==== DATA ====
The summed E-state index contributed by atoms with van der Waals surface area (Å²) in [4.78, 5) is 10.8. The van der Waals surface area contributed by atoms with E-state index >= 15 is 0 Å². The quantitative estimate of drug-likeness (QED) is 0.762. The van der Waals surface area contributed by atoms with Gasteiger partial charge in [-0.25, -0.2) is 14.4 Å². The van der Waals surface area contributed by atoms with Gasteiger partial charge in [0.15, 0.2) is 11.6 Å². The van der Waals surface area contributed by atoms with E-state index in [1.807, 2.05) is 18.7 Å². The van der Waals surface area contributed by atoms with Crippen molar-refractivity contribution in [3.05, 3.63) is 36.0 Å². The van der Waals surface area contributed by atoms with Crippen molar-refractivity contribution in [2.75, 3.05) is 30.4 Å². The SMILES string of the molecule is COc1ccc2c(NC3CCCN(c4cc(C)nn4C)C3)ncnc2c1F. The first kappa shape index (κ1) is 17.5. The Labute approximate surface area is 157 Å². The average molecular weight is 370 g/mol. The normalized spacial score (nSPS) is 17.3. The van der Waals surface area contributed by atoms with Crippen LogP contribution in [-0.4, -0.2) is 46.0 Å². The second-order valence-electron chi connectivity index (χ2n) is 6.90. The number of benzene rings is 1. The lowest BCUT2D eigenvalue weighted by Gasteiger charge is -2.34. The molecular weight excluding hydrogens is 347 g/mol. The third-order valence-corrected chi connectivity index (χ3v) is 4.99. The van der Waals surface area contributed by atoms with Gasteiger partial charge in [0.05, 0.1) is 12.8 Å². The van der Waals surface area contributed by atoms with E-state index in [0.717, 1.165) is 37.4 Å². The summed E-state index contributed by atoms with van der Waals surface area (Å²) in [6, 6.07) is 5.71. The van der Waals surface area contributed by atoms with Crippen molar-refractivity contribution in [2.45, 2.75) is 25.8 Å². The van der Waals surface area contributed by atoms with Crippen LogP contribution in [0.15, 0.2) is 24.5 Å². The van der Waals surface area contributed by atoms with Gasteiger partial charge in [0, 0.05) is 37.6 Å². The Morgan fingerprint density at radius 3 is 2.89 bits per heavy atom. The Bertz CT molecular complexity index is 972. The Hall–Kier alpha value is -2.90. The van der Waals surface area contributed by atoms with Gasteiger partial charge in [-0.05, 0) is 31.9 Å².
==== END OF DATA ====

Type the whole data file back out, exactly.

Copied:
The summed E-state index contributed by atoms with van der Waals surface area (Å²) in [4.78, 5) is 10.8. The van der Waals surface area contributed by atoms with E-state index >= 15 is 0 Å². The quantitative estimate of drug-likeness (QED) is 0.762. The van der Waals surface area contributed by atoms with Gasteiger partial charge in [-0.25, -0.2) is 14.4 Å². The van der Waals surface area contributed by atoms with Gasteiger partial charge in [0.15, 0.2) is 11.6 Å². The van der Waals surface area contributed by atoms with E-state index in [1.807, 2.05) is 18.7 Å². The van der Waals surface area contributed by atoms with Crippen molar-refractivity contribution in [3.05, 3.63) is 36.0 Å². The van der Waals surface area contributed by atoms with Crippen molar-refractivity contribution in [2.75, 3.05) is 30.4 Å². The SMILES string of the molecule is COc1ccc2c(NC3CCCN(c4cc(C)nn4C)C3)ncnc2c1F. The first kappa shape index (κ1) is 17.5. The Labute approximate surface area is 157 Å². The average molecular weight is 370 g/mol. The normalized spacial score (nSPS) is 17.3. The van der Waals surface area contributed by atoms with Crippen LogP contribution in [-0.4, -0.2) is 46.0 Å². The second-order valence-electron chi connectivity index (χ2n) is 6.90. The number of benzene rings is 1. The lowest BCUT2D eigenvalue weighted by Gasteiger charge is -2.34. The molecular weight excluding hydrogens is 347 g/mol. The third-order valence-corrected chi connectivity index (χ3v) is 4.99. The van der Waals surface area contributed by atoms with Gasteiger partial charge in [0.05, 0.1) is 12.8 Å². The van der Waals surface area contributed by atoms with E-state index in [0.717, 1.165) is 37.4 Å². The summed E-state index contributed by atoms with van der Waals surface area (Å²) in [6, 6.07) is 5.71. The van der Waals surface area contributed by atoms with Crippen molar-refractivity contribution in [2.45, 2.75) is 25.8 Å². The van der Waals surface area contributed by atoms with Crippen LogP contribution in [0.15, 0.2) is 24.5 Å². The van der Waals surface area contributed by atoms with Gasteiger partial charge in [0, 0.05) is 37.6 Å². The Morgan fingerprint density at radius 3 is 2.89 bits per heavy atom. The Bertz CT molecular complexity index is 972. The Hall–Kier alpha value is -2.90. The van der Waals surface area contributed by atoms with Gasteiger partial charge in [-0.05, 0) is 31.9 Å².